When you enter a word or phrase into Google's search box a drop-down feature appears that suggests related search items. Google's algorithm will display popular search queries featuring your word or phrase. I was curious so I started entering the names of well-known pastors to see what the popular searches are. I tried a number of different names with the format: "john doe is." Young, old, Reformed, not Reformed, church growth guys, and, well check out the one unifying theme. (A few of the naughtier words were blurred to protect sensitive consciences.)
So, everyone is labeled a false teacher?! I mean, I tried Mark Driscoll first because I know and respect him. I also know people love to hate on him, so the drop-down didn't surprise me. But then John MacArthur and John Piper get the same sort of result. And, it's not just the Reformed guys who get it. The non-Reformed and church-growth guys too are often labeled "false teachers."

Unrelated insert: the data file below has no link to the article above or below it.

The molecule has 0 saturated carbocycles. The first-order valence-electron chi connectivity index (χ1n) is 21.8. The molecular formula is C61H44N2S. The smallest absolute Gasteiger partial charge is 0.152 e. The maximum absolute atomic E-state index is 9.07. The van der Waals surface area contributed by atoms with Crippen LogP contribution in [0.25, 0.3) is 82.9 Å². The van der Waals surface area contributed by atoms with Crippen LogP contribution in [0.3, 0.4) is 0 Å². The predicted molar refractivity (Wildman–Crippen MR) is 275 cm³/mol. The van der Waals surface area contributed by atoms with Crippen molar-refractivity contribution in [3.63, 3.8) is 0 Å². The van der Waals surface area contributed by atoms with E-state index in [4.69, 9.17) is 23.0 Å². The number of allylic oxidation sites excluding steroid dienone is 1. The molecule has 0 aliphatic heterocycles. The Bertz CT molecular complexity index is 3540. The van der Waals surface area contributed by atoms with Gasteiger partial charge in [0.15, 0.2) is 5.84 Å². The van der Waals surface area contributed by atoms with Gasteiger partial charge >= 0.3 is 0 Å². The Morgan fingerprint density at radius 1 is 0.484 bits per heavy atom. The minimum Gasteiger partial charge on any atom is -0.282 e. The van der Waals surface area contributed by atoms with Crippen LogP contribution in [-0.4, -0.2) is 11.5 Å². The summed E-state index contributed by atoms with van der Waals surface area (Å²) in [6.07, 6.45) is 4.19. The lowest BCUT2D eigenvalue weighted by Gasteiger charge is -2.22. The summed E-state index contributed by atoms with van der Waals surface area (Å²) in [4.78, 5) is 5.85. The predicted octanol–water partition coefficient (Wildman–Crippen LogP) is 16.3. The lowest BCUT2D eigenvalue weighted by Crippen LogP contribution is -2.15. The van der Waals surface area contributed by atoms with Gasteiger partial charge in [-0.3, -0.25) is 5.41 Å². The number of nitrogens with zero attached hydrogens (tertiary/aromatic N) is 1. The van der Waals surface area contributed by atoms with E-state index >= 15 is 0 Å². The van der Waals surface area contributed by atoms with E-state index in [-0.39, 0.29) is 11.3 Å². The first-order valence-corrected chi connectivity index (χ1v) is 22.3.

Of course, not every well known pastor turned up these negative results. For example, Mark Dever (Capital Hill Baptist Church and Nine Marks) only gets one suggested search. I don't know if it's true, but I hope it is. Either way, it's not a bad thing.
In the end Google's algorithm tells us more about ourselves than the people we "google." Google is telling us something; maybe not what is true, but at least what is perceived by some.
When the spotlight falls upon certain men we will do well to listen to them, or read their own words, weighing what they say against Scripture, without relying on google or one critic's blog post to settle the matter for us. Otherwise, in the end, everyone is just a false teacher.